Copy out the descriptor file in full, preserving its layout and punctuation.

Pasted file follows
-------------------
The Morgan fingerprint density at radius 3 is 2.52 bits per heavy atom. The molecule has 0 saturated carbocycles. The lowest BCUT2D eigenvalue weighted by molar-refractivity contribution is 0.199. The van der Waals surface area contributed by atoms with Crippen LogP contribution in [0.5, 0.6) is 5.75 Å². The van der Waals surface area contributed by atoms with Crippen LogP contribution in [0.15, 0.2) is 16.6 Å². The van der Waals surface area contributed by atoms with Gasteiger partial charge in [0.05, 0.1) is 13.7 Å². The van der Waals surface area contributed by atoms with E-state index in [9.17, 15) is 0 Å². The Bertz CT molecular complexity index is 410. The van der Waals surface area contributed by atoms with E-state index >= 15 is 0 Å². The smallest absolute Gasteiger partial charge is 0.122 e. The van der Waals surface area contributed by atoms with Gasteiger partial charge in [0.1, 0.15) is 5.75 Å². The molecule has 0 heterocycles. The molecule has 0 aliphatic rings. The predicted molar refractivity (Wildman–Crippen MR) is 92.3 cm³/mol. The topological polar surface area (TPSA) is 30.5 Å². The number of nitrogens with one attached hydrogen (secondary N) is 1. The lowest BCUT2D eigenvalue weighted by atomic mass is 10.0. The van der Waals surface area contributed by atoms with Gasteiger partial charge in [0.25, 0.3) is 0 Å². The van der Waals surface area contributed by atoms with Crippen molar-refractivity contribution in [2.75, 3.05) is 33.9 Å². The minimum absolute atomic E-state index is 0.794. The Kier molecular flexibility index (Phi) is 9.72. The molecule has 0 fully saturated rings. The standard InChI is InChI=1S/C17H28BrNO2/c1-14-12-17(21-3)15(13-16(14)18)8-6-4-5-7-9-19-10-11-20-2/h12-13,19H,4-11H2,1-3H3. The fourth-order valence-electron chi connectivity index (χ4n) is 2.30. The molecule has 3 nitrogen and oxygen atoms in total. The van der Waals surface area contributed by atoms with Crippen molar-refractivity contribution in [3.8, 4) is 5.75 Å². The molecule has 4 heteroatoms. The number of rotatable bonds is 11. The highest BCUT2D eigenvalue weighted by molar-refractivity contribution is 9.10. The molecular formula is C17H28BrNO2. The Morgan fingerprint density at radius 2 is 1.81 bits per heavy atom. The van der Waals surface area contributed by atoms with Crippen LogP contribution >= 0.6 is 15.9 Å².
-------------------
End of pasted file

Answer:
The Morgan fingerprint density at radius 3 is 2.52 bits per heavy atom. The molecule has 0 saturated carbocycles. The lowest BCUT2D eigenvalue weighted by molar-refractivity contribution is 0.199. The van der Waals surface area contributed by atoms with Crippen LogP contribution in [0.5, 0.6) is 5.75 Å². The van der Waals surface area contributed by atoms with Crippen LogP contribution in [0.15, 0.2) is 16.6 Å². The van der Waals surface area contributed by atoms with Gasteiger partial charge in [0.05, 0.1) is 13.7 Å². The van der Waals surface area contributed by atoms with E-state index in [9.17, 15) is 0 Å². The Bertz CT molecular complexity index is 410. The van der Waals surface area contributed by atoms with E-state index >= 15 is 0 Å². The smallest absolute Gasteiger partial charge is 0.122 e. The van der Waals surface area contributed by atoms with Gasteiger partial charge in [0.1, 0.15) is 5.75 Å². The molecule has 0 heterocycles. The molecule has 0 aliphatic rings. The predicted molar refractivity (Wildman–Crippen MR) is 92.3 cm³/mol. The topological polar surface area (TPSA) is 30.5 Å². The number of nitrogens with one attached hydrogen (secondary N) is 1. The lowest BCUT2D eigenvalue weighted by atomic mass is 10.0. The van der Waals surface area contributed by atoms with Gasteiger partial charge in [0.25, 0.3) is 0 Å². The van der Waals surface area contributed by atoms with Crippen molar-refractivity contribution in [2.75, 3.05) is 33.9 Å². The minimum absolute atomic E-state index is 0.794. The Kier molecular flexibility index (Phi) is 9.72. The molecule has 0 fully saturated rings. The standard InChI is InChI=1S/C17H28BrNO2/c1-14-12-17(21-3)15(13-16(14)18)8-6-4-5-7-9-19-10-11-20-2/h12-13,19H,4-11H2,1-3H3. The fourth-order valence-electron chi connectivity index (χ4n) is 2.30. The molecule has 3 nitrogen and oxygen atoms in total. The van der Waals surface area contributed by atoms with Crippen molar-refractivity contribution in [3.8, 4) is 5.75 Å². The molecule has 4 heteroatoms. The number of rotatable bonds is 11. The highest BCUT2D eigenvalue weighted by molar-refractivity contribution is 9.10. The molecular formula is C17H28BrNO2. The Morgan fingerprint density at radius 2 is 1.81 bits per heavy atom. The van der Waals surface area contributed by atoms with Crippen LogP contribution >= 0.6 is 15.9 Å².